Media review: “Still Over It”

Photo courtesy of The New Yorker.

Photo courtesy of The New Yorker.

Tiara McKinney '25, Staff Writer

A little over two years after Rhythm and Blues artist, Summer Walker, released her debut album “Over It”, she released “Still Over It.” Many of Walker’s fans anxiously anticipated the Nov 5 release date of “Still Over It” because Walker promised a good body of work that incorporated her pains from her breakup with her ex-boyfriend and producer, London on da Track (London Holmes). “Still Over It” debuted at number 1 on the Billboard top 200 album chart and received the biggest debut of any R&B album. The album featured artists such as SZA (Solána Rowe), JT from the City Girls (Jatavia Johnson), and Pharrell Williams.

The most popular songs on the album are “No Love” and “Bitter”. “Bitter” explores the dramas of Walker’s past relationship. Walker expresses contempt for her ex-boyfriend’s bitter ex-girlfriends who instigated arguments with Walker when she and Holmes were still in a relationship. “No Love” features SZA, and they sing about their desire to be uncommitted in their new relationships after being taken advantage of when they committed to their previous relationships.  One of the most emotional songs on the album is “4th Baby Mama,” which begins by criticizing her ex-boyfriend’s mother for enabling his behavior, and she laments being abandoned during her pregnancy.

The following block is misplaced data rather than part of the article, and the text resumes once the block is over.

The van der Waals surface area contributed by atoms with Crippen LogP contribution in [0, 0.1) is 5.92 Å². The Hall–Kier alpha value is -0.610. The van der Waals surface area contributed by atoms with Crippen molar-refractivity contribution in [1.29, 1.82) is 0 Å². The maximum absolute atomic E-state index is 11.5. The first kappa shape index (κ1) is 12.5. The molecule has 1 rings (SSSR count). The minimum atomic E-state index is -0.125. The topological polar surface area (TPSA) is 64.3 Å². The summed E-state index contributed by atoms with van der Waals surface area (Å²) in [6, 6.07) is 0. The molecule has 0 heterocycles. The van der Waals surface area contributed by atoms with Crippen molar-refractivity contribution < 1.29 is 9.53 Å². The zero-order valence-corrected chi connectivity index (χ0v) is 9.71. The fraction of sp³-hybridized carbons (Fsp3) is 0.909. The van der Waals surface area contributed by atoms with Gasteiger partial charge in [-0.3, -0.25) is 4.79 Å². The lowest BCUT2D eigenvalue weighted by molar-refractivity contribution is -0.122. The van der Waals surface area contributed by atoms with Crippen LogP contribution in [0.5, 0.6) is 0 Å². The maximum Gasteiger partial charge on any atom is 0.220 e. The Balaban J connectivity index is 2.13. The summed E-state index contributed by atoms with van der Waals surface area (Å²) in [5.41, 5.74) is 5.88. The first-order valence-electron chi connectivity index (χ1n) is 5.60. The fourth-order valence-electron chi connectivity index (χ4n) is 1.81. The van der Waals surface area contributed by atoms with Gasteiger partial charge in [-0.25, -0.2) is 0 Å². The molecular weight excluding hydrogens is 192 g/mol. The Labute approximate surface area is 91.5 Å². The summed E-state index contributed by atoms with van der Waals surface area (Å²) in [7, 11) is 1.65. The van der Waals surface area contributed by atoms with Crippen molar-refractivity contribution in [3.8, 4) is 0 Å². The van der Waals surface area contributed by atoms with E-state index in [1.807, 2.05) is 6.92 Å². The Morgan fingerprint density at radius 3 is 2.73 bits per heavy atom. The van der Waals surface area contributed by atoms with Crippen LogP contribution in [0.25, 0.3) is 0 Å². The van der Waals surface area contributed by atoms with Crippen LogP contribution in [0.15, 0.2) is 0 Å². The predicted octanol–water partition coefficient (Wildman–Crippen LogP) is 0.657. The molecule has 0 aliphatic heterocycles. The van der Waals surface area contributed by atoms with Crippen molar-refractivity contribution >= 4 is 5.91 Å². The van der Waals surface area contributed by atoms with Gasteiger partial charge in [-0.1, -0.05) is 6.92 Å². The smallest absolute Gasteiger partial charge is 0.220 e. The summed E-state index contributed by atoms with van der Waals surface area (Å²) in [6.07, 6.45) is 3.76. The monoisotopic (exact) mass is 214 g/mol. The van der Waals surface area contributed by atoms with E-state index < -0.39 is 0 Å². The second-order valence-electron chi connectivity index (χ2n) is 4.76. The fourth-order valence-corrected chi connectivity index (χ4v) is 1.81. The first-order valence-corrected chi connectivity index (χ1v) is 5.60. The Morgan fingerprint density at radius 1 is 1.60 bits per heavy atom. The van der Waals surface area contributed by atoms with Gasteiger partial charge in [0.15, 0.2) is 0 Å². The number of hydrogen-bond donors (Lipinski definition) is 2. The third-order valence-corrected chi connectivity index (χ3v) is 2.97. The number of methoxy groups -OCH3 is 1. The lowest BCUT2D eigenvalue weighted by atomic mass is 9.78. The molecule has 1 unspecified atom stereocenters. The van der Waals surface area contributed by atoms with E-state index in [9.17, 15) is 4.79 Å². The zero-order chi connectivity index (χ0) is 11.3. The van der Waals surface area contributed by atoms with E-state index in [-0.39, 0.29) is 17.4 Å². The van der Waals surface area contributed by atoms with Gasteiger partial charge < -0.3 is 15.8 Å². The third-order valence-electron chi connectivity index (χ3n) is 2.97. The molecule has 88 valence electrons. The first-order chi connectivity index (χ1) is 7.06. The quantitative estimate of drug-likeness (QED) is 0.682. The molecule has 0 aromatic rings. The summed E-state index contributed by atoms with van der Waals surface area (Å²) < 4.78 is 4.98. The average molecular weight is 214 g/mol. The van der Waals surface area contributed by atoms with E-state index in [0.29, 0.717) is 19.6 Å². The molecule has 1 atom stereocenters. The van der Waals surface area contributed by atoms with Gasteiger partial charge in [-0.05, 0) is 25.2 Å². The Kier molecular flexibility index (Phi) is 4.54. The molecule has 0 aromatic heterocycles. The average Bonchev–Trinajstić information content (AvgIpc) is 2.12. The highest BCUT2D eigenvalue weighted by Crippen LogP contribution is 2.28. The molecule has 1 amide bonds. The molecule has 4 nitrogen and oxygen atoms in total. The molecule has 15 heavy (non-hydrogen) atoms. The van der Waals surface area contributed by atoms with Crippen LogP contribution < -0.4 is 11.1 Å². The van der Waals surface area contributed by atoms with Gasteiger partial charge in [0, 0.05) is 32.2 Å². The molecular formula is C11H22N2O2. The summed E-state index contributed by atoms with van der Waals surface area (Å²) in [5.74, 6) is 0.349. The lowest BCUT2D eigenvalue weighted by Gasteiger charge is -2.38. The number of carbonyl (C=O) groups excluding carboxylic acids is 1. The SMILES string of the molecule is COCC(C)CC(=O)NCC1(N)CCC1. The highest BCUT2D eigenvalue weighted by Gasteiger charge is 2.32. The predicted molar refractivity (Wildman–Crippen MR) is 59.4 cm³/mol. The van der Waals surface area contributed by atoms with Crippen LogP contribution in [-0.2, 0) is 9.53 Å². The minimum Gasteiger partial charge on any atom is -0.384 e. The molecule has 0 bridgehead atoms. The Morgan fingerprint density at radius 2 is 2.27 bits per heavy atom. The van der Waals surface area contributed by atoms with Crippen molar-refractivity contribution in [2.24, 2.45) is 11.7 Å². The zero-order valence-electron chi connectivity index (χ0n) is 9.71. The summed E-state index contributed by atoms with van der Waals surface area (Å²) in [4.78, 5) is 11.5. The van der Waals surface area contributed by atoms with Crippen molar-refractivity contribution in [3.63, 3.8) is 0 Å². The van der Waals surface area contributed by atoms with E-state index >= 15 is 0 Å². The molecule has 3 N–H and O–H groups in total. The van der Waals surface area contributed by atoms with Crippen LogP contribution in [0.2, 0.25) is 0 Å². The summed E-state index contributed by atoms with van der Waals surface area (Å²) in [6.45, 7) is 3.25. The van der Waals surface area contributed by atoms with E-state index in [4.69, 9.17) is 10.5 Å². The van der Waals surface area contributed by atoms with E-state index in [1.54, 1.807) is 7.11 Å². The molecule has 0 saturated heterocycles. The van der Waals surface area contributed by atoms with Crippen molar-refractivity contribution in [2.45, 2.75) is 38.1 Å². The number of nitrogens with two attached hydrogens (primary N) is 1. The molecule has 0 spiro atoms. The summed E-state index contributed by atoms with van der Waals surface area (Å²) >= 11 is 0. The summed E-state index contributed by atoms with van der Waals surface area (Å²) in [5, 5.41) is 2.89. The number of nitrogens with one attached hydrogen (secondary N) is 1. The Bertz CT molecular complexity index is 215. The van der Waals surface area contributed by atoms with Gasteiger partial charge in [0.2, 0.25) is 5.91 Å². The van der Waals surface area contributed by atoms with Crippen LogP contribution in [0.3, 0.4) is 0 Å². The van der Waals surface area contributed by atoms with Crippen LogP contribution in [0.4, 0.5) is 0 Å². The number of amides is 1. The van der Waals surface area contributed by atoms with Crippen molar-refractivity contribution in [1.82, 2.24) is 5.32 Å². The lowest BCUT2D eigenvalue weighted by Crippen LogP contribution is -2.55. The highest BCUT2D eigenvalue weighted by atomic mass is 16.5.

After taking her audience through her pains and hurt, Summer Walker ends her album with a prayer read by singer Ciara. The slow tempo of the music on the album complements the vocals well, as Walker uses her voice to tell a story, changing her tone and pitch to incorporate her raw emotions. Overall, “Still Over It” is a coherent body of work and is an honest portrayal of the artist’s lowest moments.